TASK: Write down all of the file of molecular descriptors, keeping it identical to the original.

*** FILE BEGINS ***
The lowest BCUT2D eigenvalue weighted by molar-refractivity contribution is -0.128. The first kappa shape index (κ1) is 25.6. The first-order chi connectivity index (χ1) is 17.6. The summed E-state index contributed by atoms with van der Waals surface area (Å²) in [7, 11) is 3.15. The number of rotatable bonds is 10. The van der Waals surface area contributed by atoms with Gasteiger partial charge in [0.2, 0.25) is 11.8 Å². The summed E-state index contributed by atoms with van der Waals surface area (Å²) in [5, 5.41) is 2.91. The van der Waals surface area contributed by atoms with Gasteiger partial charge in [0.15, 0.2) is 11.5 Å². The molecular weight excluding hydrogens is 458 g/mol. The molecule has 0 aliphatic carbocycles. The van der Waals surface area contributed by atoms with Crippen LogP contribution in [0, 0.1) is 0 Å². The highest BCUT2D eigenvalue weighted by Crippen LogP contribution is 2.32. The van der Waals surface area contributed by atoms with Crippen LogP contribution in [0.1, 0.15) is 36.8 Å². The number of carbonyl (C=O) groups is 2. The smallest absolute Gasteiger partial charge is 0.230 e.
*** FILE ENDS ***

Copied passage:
The lowest BCUT2D eigenvalue weighted by molar-refractivity contribution is -0.128. The first kappa shape index (κ1) is 25.6. The first-order chi connectivity index (χ1) is 17.6. The summed E-state index contributed by atoms with van der Waals surface area (Å²) in [7, 11) is 3.15. The number of rotatable bonds is 10. The van der Waals surface area contributed by atoms with Gasteiger partial charge in [0.2, 0.25) is 11.8 Å². The summed E-state index contributed by atoms with van der Waals surface area (Å²) in [5, 5.41) is 2.91. The van der Waals surface area contributed by atoms with Gasteiger partial charge in [0.15, 0.2) is 11.5 Å². The molecular weight excluding hydrogens is 458 g/mol. The molecule has 0 aliphatic carbocycles. The van der Waals surface area contributed by atoms with Crippen LogP contribution in [0, 0.1) is 0 Å². The highest BCUT2D eigenvalue weighted by Crippen LogP contribution is 2.32. The van der Waals surface area contributed by atoms with Crippen LogP contribution in [0.1, 0.15) is 36.8 Å². The number of carbonyl (C=O) groups is 2. The smallest absolute Gasteiger partial charge is 0.230 e.